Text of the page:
If I had to be another kind of doctor, I’d be a geriatrician. I enjoy taking care of older people. Older folks impress me because they got to be old. They survived, and more often than not, gained wisdom. I’m drawn to wisdom.
When I see an elderly patient referred to me for an arrhythmia, I worry most about making them worse. My imaginary friend says: “John, this guy made it to 80, don’t mess him up getting fancy.”
Sometimes it’s easy. The elder may be suffering with an SVT (supraventricular tachycardia), atrial flutter or heart block. Fixing those problems results in immediate improvement in quality of life. A win.
The ICD decision in the elderly is not so easy. In this case, you are considering exposing the elder to the risks of an ICD for a potential extension of life. But, by definition, an elder has already had an extension of life. The trade-offs with ICDs in this group are great: One is the risk of removing the ability to die painlessly. The second is the pain from a shock. Third, the extension of life, especially in the elderly with other conditions, may not be ideal. There are many more, but the idea is that the elderly are at higher risk of any sort of death, not just arrhythmic death. ICDs only improve lifespan in patients with a high risk of arrhythmic death and low risk of other deaths.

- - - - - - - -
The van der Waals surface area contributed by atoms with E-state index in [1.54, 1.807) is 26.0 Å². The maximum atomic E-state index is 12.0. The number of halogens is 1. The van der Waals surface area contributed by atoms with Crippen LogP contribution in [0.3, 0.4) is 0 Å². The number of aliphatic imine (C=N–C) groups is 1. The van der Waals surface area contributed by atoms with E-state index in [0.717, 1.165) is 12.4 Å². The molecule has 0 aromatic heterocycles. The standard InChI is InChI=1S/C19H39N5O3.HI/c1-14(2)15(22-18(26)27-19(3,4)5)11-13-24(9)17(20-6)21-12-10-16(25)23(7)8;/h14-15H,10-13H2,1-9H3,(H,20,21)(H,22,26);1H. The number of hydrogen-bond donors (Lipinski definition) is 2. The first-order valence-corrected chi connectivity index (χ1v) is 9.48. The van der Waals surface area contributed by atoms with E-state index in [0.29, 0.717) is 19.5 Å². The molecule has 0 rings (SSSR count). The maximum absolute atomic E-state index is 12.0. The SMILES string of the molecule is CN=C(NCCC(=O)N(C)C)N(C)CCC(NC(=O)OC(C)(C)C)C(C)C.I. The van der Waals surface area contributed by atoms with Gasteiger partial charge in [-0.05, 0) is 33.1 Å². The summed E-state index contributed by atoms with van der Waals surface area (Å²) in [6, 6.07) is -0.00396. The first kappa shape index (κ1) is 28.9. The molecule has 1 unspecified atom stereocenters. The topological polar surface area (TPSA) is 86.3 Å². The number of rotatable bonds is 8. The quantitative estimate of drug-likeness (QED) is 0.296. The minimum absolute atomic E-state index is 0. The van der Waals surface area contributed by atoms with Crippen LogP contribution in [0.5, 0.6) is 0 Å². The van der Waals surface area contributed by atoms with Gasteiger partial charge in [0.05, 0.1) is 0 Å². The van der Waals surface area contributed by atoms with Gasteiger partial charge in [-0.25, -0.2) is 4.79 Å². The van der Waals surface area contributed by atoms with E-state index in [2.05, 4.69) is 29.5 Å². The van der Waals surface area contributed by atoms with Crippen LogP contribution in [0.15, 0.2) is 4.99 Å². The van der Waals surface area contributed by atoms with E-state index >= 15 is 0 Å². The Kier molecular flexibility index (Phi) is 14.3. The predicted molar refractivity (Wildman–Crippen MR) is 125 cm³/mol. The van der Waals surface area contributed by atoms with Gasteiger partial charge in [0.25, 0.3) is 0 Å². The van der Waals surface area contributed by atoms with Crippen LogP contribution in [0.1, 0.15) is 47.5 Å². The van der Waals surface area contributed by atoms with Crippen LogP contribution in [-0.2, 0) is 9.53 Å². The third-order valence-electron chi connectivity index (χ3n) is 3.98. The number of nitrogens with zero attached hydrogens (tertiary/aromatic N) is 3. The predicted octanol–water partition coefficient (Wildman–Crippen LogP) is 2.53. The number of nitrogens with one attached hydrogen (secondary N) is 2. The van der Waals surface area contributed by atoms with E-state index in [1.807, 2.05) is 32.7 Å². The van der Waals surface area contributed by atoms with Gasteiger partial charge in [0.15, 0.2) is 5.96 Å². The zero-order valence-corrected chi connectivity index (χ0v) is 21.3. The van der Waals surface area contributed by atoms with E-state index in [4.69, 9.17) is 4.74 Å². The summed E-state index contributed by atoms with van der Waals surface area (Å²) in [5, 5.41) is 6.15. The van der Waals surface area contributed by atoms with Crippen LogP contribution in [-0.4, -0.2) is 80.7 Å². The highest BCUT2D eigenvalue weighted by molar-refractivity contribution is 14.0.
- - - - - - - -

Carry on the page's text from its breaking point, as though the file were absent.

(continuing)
These factors make the decision to implant an ICD in an elderly patent a highly preference-sensitive one. The patient is the expert on what it most important to them.
This week, researchers from Ontario Canada published a new study in the journal of the American Heart Association, Circulation. The press release and headline declared that the elderly may benefit from an ICD as much as younger patients. I don’t think the data supported that.
I wrote about it over at theHeart.org. The title of the post is: Elderly patients considered for an ICD: Facing facts, mastering the obvious, and sharing the decision.